Vegan Spam (It’s About Food Not E-Mails)

Some readers from Western countries may ask, what is vegan spam supposed to be? No, it is not related to unsolicited e-mails from vegan manufacturers, but the name of what is likely to become the most iconic dish of the 21st century in the US and most parts of the Asia Pacific region.

Originally made from pigs, eating traditional spam is potentially causing health problems to the consumer and many restaurants and food services started to introduce plant-based versions of spam, aiming to deliver a sustainable and healthy alternative on their menu.


The first commercially available vegan spam was introduced by Hong Kong-based OmniFoods in 2020 and skyrocketed into becoming a serious competitor to the original spam products.

What is spam?

©Hormel Foods

Spam is a canned meat dish that was invented by US-based The Hormel Foods Corporation in 1937. As of 2022, there are 15 different types of the processed meal, while there are many more imitations, including healthier plant-based creations.

Originally made from pork, salt, water, potato starch, sugar, and sodium nitrate, traditional spam contains a lot of unhealthy fat, salt, and little protein, vitamins, or other essential elements. On top of that spam is extremely processed, with preservatives like sodium nitrate causing a number of negative health impacts in modern society.

Why is spam so popular?


When Spam first appeared on store shelves in the United States during the last years of the Great Depression, it quickly gained popularity among strapped housewives due to its low cost, lack of refrigeration requirement, lengthy shelf life, and versatility.

Spam consumption around the world

Despite its rather bad reputation in many Western countries, spam is very popular in the US and in many parts of Asia, including Mainland China, Japan, and more.

According to a press release by Hormel Foods, spam is eaten in 44 countries across the world, with 12.8 cans consumed every second. In 2020, the retail launch of the first plant-based version became an instant hit and is a perfect example of the innovative power of the vegan industry.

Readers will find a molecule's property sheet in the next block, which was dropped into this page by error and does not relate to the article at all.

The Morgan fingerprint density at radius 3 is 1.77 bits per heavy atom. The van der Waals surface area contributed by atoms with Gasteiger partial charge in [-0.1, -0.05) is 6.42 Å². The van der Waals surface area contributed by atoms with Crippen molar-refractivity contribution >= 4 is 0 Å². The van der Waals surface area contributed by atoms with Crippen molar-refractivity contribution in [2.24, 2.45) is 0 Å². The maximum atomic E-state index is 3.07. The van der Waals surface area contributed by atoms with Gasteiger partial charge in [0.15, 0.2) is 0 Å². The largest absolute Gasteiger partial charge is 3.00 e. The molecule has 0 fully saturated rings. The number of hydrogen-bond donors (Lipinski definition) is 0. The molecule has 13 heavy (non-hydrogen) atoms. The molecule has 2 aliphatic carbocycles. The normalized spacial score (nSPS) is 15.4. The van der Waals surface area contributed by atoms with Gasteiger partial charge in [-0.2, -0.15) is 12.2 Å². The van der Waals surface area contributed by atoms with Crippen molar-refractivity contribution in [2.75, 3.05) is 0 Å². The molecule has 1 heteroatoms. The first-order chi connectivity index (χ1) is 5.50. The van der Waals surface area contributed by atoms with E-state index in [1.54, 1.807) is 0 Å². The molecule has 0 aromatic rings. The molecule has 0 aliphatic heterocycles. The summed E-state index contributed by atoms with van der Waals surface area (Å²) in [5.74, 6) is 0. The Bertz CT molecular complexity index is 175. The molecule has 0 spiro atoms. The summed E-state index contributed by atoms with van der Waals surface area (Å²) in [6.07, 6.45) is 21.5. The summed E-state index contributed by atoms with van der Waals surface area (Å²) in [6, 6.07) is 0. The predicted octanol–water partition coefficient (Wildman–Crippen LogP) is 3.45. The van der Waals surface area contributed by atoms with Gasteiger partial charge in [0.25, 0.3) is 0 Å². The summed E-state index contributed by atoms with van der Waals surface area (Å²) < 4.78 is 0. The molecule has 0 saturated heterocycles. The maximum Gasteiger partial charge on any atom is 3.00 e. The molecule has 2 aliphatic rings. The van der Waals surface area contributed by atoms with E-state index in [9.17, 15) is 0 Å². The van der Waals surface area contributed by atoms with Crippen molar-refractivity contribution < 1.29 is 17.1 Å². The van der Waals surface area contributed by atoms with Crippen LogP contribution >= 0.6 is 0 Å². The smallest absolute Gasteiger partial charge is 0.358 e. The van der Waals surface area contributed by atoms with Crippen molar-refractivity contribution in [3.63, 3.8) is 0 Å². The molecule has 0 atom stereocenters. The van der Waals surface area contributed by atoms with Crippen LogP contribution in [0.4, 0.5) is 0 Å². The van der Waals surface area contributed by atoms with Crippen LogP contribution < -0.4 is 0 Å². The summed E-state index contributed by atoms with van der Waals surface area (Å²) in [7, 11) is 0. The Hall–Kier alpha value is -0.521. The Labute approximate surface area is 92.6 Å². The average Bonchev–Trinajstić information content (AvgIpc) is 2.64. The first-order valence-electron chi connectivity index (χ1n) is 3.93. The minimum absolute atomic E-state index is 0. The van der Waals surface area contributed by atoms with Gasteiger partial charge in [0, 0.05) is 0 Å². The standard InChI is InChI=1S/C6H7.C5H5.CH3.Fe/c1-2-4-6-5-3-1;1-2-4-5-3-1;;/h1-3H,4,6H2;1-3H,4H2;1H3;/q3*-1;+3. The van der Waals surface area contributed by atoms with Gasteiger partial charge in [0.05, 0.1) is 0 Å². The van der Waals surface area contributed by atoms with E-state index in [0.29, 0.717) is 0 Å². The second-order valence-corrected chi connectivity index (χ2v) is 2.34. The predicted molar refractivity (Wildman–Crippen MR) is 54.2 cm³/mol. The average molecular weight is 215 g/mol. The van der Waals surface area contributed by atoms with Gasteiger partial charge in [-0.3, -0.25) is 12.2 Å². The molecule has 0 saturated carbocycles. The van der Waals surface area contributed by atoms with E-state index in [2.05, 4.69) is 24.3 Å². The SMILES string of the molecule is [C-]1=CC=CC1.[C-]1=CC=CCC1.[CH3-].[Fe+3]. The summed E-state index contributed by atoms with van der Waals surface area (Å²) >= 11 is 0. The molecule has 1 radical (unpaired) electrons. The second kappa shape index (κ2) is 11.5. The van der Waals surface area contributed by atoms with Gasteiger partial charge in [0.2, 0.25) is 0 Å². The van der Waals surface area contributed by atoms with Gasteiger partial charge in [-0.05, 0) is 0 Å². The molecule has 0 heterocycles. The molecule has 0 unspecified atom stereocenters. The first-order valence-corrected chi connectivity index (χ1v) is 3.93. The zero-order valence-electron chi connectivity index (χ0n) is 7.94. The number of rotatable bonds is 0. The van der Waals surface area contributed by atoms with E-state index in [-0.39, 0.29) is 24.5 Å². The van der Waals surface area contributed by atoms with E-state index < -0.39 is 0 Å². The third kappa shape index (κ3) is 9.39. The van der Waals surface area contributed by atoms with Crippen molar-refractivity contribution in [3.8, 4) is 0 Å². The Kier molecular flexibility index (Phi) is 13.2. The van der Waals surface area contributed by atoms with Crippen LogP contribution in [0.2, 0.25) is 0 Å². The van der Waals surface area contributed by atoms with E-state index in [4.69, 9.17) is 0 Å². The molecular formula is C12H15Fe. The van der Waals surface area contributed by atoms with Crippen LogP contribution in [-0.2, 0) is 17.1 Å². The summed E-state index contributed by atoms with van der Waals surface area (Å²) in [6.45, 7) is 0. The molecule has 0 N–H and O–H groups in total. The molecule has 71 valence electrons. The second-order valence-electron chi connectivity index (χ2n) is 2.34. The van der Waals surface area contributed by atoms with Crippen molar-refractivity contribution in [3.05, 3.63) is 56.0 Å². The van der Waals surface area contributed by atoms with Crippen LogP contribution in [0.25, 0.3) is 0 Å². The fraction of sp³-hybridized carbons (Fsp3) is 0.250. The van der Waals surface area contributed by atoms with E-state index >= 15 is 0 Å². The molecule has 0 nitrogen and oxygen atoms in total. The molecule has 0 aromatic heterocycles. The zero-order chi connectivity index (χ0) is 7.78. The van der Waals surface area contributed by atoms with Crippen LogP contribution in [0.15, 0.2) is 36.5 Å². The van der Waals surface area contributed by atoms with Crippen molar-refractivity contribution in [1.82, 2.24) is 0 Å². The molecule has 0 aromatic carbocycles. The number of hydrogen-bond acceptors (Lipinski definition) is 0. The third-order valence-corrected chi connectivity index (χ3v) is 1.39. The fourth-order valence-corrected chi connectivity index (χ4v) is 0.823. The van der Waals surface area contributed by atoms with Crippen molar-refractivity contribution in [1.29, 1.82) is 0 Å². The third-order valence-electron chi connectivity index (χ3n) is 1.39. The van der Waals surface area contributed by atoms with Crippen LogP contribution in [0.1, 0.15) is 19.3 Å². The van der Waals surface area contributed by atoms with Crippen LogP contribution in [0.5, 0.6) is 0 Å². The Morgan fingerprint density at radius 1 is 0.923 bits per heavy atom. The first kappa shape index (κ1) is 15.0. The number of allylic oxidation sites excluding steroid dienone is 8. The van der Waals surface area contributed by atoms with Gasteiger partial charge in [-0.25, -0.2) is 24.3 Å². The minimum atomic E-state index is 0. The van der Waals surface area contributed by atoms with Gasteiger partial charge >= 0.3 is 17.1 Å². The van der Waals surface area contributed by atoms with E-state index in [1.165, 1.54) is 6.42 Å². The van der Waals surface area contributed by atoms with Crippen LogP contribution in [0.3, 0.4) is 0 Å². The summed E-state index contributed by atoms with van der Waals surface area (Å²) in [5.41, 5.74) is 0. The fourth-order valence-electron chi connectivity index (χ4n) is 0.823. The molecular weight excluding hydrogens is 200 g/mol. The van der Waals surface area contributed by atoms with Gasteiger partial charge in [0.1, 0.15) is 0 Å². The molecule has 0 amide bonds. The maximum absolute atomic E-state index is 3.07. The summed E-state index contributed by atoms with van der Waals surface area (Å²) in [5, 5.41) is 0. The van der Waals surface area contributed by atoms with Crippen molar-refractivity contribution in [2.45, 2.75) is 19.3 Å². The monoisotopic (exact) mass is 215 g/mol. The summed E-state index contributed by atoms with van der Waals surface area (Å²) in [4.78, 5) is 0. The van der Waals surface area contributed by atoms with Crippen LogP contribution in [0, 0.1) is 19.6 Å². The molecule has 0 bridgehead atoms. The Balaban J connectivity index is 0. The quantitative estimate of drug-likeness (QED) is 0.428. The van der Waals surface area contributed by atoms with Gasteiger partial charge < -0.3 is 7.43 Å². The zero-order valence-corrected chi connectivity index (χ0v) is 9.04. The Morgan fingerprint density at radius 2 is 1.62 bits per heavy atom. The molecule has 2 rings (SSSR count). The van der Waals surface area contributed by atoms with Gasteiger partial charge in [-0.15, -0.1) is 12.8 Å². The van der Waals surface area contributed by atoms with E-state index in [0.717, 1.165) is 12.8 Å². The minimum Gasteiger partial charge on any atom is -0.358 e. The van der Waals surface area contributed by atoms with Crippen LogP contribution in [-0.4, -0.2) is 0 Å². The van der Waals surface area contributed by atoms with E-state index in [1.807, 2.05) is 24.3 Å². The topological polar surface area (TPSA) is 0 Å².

Spam in the US

According to the Simmons National Consumer Survey, 58.86 million Americans consumed Hormel Foods’ Spam in 2020. In the US, spam is considered an iconic, almost patriotic food that many consumers associate with good childhood memories, family unity, or the American ingenuity.

Spam in South Korea

Following America, South Koreans are named the second-largest consumer of the pork dish. Koreans consume spam in stews, cook it in egg batter, and even give it as gifts for the Lunar New Year.

Spam in Japan

In Japan, the canned product is combined with eggs to make onigiri and the canned product is also used as a key component in the traditional Okinawan meal chanpur.

Other Japanese menus using spam include a snack item made of a slice of grilled spam sandwiched between or on top of a block of rice, both of which are wrapped in nori in the manner of Japanese onigiri. The name of the snack is Musubi.

In Japan and in Hawaii, Musubi is available in restaurants, service stations, under warmers, in addition to supermarkets and fast food establishments.

Spam in Hawaii

In the 1940s, this classic can of ham from the US was brought to the islands, where it quickly became popular among consumers. The island state’s residents consume an astounding seven million cans of spam each year, making it a necessity to develop plant-based alternatives in the long run.

In summary, Asian customers consume the most pork on the planet, and spam-style luncheon meat is the most popular pork product. Looking at the number of local dishes using the canned product, Asian countries are at the top as well. Thus, vegan pork has the potential to become a game-changer throughout Asia.